Book Week extends beyond the library…..

Students in prep to year 6 and year 8 will participate in a range of extracurricular activities to celebrate Book Week this year (August 20-24). Using the Polycom Video Conference equipment and Interactive Whiteboards teachers and students will interact with authors in extension activities related to specific books. Creative arts are also on the activity list with Hands on Literacy through Pottery and the use of Drama to Develop Characters. The programme begins on Monday when we have Libby Hathorn working with year 6 with her book ‘A boy like me: a story about peace’. Tuesday the prep and year 1 classes will explore illustrative text and fairy-tales using Anthony Browne’s book, ‘Into the forest’. Wednesday has two creative arts sessions, the first is for the year 4/5 class exploring Literacy through Pottery followed by the year 2/3 class who will experiment with Developing Characters through Drama. Friday finishes the week off with year 8 students participating in the interactive author workshop with James Moloney working with his book Tamlyn. What wonderful way to bring these special events and activities to students, especially in smaller rural communities.

QR codes, iPads and Book Week

Book trailers are an engaging way for libraries to sell books to children to read. Even reluctant readers can be engaged by book trailers and are encouraged to select books they may never have been confident to try before. But how do we link the book trailers with the books? This is where QR (Quick Response) codes come into the equation. This year for the Children’s Book Council of Australia (CBCA) book week I have generated QR codes for each title in the different categories, then printed and displayed the QR code on the corresponding book. There are also posters that contain the QR codes which are displayed in classrooms allowing students to do some research on the books before they come to the library. QR codes are scanned with the camera of an iPad or iPod Touch using a QR reader app. We have the Qrafter QR reader on iPads, iPod Touches and iphones, it’s free from the app store.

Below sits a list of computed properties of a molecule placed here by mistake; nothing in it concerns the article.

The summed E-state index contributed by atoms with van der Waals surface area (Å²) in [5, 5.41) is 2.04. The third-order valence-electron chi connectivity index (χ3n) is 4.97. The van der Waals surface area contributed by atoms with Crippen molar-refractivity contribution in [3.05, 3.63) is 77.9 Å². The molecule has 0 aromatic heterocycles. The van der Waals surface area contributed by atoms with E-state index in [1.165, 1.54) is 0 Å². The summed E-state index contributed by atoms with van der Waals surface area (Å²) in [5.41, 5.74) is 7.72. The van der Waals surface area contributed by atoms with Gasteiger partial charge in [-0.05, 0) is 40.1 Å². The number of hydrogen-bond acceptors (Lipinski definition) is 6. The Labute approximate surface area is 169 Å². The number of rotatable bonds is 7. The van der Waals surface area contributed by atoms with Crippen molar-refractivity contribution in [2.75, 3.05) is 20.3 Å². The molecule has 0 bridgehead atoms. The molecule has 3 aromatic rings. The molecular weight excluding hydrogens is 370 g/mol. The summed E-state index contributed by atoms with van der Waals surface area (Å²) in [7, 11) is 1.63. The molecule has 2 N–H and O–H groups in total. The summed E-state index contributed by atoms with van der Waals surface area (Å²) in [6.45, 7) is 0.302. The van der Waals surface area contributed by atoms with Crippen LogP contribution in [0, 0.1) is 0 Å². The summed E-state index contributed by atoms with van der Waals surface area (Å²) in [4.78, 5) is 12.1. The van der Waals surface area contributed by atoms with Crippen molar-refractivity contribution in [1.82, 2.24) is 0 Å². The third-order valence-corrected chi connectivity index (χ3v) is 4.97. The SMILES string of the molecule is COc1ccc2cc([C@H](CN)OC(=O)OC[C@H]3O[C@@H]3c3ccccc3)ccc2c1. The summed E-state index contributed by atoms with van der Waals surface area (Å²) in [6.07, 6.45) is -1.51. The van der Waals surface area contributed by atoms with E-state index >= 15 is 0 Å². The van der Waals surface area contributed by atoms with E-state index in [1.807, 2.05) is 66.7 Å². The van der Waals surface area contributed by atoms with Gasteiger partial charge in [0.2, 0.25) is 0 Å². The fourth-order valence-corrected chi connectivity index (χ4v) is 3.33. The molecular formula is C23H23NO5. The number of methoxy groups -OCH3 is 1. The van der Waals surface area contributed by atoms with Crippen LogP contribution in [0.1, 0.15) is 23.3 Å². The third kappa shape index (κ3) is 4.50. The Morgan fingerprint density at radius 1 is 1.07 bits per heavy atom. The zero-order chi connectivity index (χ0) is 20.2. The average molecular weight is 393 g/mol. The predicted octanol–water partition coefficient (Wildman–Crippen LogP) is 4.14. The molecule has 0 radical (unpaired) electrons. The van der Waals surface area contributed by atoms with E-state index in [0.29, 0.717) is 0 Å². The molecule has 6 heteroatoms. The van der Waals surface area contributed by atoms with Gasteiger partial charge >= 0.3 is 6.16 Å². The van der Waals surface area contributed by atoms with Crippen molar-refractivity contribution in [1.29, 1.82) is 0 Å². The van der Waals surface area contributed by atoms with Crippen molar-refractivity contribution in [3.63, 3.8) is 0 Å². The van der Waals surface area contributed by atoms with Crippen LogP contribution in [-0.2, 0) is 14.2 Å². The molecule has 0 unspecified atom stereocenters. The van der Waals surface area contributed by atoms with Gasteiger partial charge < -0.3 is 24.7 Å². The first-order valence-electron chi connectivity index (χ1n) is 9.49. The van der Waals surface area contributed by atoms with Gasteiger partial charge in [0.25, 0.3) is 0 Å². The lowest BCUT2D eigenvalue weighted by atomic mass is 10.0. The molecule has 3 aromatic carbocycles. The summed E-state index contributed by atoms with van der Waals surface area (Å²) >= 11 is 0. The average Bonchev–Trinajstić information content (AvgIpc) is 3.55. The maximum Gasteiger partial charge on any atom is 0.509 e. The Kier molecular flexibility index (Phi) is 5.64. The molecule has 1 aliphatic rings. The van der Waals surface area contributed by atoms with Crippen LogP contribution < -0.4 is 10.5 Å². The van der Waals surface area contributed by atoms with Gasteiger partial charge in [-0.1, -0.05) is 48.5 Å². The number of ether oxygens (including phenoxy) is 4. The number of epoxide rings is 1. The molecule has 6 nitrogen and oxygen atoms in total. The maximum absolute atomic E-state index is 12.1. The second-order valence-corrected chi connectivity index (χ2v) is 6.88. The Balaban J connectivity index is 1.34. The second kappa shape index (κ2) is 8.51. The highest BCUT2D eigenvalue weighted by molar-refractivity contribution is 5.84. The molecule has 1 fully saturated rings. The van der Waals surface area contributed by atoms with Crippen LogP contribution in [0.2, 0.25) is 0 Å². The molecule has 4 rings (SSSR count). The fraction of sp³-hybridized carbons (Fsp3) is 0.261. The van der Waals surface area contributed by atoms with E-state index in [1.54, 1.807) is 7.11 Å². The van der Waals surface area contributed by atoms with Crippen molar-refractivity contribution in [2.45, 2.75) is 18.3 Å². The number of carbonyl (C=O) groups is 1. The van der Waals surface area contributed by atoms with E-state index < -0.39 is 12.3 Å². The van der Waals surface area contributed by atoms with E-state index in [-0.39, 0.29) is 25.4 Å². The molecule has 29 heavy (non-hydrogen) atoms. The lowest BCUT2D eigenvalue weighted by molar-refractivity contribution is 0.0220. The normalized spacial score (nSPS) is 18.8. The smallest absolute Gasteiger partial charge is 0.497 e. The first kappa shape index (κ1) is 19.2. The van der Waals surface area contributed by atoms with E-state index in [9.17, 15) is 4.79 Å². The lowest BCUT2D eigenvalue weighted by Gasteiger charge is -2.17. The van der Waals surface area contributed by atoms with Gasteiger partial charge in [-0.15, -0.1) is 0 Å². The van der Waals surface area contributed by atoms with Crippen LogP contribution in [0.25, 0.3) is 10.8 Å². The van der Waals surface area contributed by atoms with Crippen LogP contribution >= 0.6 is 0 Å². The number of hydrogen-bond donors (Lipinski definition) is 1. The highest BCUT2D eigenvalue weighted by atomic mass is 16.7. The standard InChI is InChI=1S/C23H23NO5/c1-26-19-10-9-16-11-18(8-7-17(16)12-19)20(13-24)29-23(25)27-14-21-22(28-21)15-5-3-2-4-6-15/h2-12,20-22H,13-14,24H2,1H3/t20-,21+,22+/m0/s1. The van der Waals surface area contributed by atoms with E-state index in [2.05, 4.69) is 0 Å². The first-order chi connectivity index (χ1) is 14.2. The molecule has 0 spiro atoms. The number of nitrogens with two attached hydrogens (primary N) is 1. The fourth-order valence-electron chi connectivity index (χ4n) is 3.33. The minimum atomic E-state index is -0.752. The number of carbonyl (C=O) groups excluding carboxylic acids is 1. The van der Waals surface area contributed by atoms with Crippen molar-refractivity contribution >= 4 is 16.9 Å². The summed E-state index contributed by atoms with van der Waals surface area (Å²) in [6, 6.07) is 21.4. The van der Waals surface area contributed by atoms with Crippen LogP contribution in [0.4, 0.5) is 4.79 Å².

This may sound complicated, but it really isn’t. QR codes are easily made with a QR generator online. I used http://www.qrcode.cx/ because I liked the idea of having different coloured QR codes for each book, plus it made the poster bright and colourful too. You just need to do some investigation first and locate your link, in YouTube, a publisher or on another web site or blog. This will allow you to simply copy and paste it into the URL box to create the QR code. Then it is just a matter of deciding what colour you want to make it and then generate the QR code. Then you can save, print or copy the code. I saved my codes as images because I wanted to use them more than once to make different displays. Initially I started linking the publisher’s web sites to the books so students could read a longer synopsis of the particular title, but as my research gained depth I found great reviews and even book trailers on YouTube. Two titles, The Outcasts by John Flanagan and Squish Rabbit by Katherine Battersby have wonderful book trailers.  Students in our year 9/10 ICT class are going to generate their own book trailers of some of the other titles.

I have noticed while cataloguing our latest collection of fiction novels that several have QR codes printed on the back outside cover of the book, so in theory you could view a book trailer or extra information about the title before you even buy the book.

Squish Rabbit and Brotherband: The Outcasts

Sample of what the QR codes look like when generated, a QR reader such as Qrafter is required to link them to the desired URL

Squish Rabbit by Katherine Battersby shortlisted book for The Crichton Award for New Illustrators

Brotherband: The Outcasts by John Flanagan. CBCA shortlist book 2012 for Younger Readers